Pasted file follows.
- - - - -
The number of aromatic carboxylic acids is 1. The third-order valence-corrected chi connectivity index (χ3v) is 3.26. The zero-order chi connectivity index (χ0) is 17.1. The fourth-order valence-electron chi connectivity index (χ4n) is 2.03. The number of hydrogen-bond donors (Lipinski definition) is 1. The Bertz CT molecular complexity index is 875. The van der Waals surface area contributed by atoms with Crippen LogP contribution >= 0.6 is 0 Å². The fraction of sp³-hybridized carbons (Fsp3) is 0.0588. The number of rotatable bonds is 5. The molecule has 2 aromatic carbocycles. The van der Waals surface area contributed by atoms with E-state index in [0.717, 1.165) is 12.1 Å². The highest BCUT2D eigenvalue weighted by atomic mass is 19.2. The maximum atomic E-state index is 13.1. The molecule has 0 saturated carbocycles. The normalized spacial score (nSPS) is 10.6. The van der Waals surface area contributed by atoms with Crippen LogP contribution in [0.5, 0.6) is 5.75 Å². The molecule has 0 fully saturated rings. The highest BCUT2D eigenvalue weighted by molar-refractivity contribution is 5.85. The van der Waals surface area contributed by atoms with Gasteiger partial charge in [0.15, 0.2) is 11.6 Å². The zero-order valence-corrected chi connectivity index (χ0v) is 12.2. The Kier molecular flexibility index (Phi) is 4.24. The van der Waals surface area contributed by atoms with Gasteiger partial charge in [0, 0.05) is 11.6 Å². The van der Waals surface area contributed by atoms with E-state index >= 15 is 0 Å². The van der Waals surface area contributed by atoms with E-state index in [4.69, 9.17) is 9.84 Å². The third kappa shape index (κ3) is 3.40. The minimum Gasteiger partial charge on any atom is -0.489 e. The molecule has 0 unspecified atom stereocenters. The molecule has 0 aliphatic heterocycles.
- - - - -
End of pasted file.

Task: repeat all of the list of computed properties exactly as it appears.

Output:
The number of aromatic carboxylic acids is 1. The third-order valence-corrected chi connectivity index (χ3v) is 3.26. The zero-order chi connectivity index (χ0) is 17.1. The fourth-order valence-electron chi connectivity index (χ4n) is 2.03. The number of hydrogen-bond donors (Lipinski definition) is 1. The Bertz CT molecular complexity index is 875. The van der Waals surface area contributed by atoms with Crippen LogP contribution >= 0.6 is 0 Å². The fraction of sp³-hybridized carbons (Fsp3) is 0.0588. The number of rotatable bonds is 5. The molecule has 2 aromatic carbocycles. The van der Waals surface area contributed by atoms with E-state index in [0.717, 1.165) is 12.1 Å². The highest BCUT2D eigenvalue weighted by atomic mass is 19.2. The maximum atomic E-state index is 13.1. The molecule has 0 saturated carbocycles. The normalized spacial score (nSPS) is 10.6. The van der Waals surface area contributed by atoms with Crippen LogP contribution in [0.5, 0.6) is 5.75 Å². The molecule has 0 fully saturated rings. The highest BCUT2D eigenvalue weighted by molar-refractivity contribution is 5.85. The van der Waals surface area contributed by atoms with Gasteiger partial charge in [0.15, 0.2) is 11.6 Å². The zero-order valence-corrected chi connectivity index (χ0v) is 12.2. The Kier molecular flexibility index (Phi) is 4.24. The van der Waals surface area contributed by atoms with Gasteiger partial charge in [0, 0.05) is 11.6 Å². The van der Waals surface area contributed by atoms with E-state index >= 15 is 0 Å². The van der Waals surface area contributed by atoms with E-state index in [4.69, 9.17) is 9.84 Å². The third kappa shape index (κ3) is 3.40. The minimum Gasteiger partial charge on any atom is -0.489 e. The molecule has 0 unspecified atom stereocenters. The molecule has 0 aliphatic heterocycles.